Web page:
Curator of Asian art Kevin Greenwood explains the long history of Asian art’s place in the Allen Memorial Art Museum.
As far as hidden gems go, anyone who has spent time at Oberlin knows the college is markedly brimming with them. One such gem, which has been prominently on display the past academic year, is the Allen Memorial Art Museum’s Asian Art collection.
With four separate Asian art exhibitions on display, the Joan L. Danforth Curator of Asian Art Kevin Greenwood had a dynamic year, and the opportunity to highlight multiple aspects of the museum’s robust collection of Asian works.
“Of one of the first major donations to Oberlin College, from Charles Olney in 1904, about half of it was Asian art— and I think the impetus to donate this art to Oberlin was that he recognized the connection to Asia,” says Greenwood. “In the early days it was the missionaries, but the missionary connection eventually developed into a really strong Asian studies program, and so Oberlin has really some wonderful links to Japan, and Korea, and China, to Southeast Asia, so it’s really a very dynamic relationship I think we have.”
The lead-up to the museum’s centennial, to be celebrated throughout the 2017-18 academic year, is a very fitting time to explore not only the theme of time in Asian and Asian-American art, but the long history of this art’s place at Oberlin.
In the rotating exhibition “Marking Time: Seasonal Imagery in Japanese Prints,” Greenwood displayed works that corresponded with the seasons and showcase the Japanese woodblock prints that are a particular strength of the collection.
The formidable collection of about 1,500 Japanese woodblock prints from 1889 alum Mary Ainsworth were donated to the museum upon her death in 1950, “and when the museum began to realize what a treasure trove it had, and brought in a specialist who researched the collection and published the catalogue, that really put Oberlin College on the map in the Japanese print world,” says Greenwood.
The factors affecting Greenwood’s curatorial decisions are not only determined by what the collection contains, but by the engaging relationship between the professors and students of the larger Oberlin community.
“Conversations: Past and Present in Asia and America,” an exhibit on view this past academic year in the John N. Stern Gallery, is a perfect example of this.
“I’m calling it conversations just because I wanted to stay away from the idea of influence, that these are artists who are not just receiving these influences and just absorbing them passively, they’re people who are selecting different elements of the Asian tradition in order to use them for their own expression,” says Greenwood.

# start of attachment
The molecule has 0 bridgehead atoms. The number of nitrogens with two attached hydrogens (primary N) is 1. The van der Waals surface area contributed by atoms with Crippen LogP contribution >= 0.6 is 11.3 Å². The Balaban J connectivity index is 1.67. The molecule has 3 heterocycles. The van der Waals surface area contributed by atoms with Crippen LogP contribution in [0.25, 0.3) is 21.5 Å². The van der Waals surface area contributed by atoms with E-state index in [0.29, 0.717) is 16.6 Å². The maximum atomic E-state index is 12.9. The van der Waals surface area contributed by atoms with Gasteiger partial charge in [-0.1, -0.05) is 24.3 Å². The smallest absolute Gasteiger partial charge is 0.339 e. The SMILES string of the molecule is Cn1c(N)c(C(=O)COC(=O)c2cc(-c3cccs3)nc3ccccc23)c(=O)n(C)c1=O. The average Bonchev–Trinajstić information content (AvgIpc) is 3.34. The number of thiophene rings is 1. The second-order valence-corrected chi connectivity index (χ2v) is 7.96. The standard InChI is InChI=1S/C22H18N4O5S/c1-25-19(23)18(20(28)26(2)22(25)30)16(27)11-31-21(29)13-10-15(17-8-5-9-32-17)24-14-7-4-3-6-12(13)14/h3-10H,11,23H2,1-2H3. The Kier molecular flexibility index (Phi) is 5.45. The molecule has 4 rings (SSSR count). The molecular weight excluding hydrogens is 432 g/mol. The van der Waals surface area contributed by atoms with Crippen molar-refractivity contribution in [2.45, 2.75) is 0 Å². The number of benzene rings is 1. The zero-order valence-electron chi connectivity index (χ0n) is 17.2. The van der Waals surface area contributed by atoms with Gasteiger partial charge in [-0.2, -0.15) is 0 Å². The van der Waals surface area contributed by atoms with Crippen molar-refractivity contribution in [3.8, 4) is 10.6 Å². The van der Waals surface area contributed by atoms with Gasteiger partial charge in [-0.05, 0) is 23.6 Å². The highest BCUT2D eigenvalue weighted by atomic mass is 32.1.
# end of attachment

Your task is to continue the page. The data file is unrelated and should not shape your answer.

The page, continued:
The exhibit highlights the works of Asian and Asian-American artists engaging with themes of historical memory, stereotyping, and the relationship between Asia and the West. Using photography and the anachronistic juxtaposition of contemporary subject matter with long-used artistic styles like Japanese woodblock print imagery, among other techniques, it’s a far-reaching exhibit that seems, and is, tailored specifically to Oberlin.
The photography of Oberlin professor of studio art and photography Pipo Nguyen-Duy, addressing the Western myths and stereotyping of Asian-Americans, is on display next to a painting by Jenifer Wofford that comments on the Philippines’ history as a U.S. colony through Filipina nurses, a work that was brought to Greenwood’s attention by professor of Comparative American Studies and History Shelley Lee, and which the museum recently acquired for the permanent collection.
Another piece in the exhibit, by “Hanging Rock” by Masami Teraoka, has become extremely timely. Using the style of traditional Japanese prints, the artist comments partially on Sen. Jesse Helms’ opposition to funding the National Endowment of the Arts— the same subject that Andria Derstine, John G.W. Cowles Director of the Allen, recently addressed in an open letter with other museum directors in northeast Ohio.
“We try to respond as much as we can to the students,” says Greenwood. “We’re part of Oberlin College, and the college is very tied into issues of social justice and politics, and we’re really one of the few university museums that is at the cutting edge of making actual works of art in the collection relevant to students today, and make it a part of their education in a rich way.”
The conversational dynamic, between Oberlin and Asia, the art and the curator, and the museum and the community, ensures that these relationships remain ever relevant and engaging.
“It’s endlessly fascinating to do this job,” says Greenwood. “Every day I come to work and think, wow, how can I fit this into an exhibition, what’s next?”
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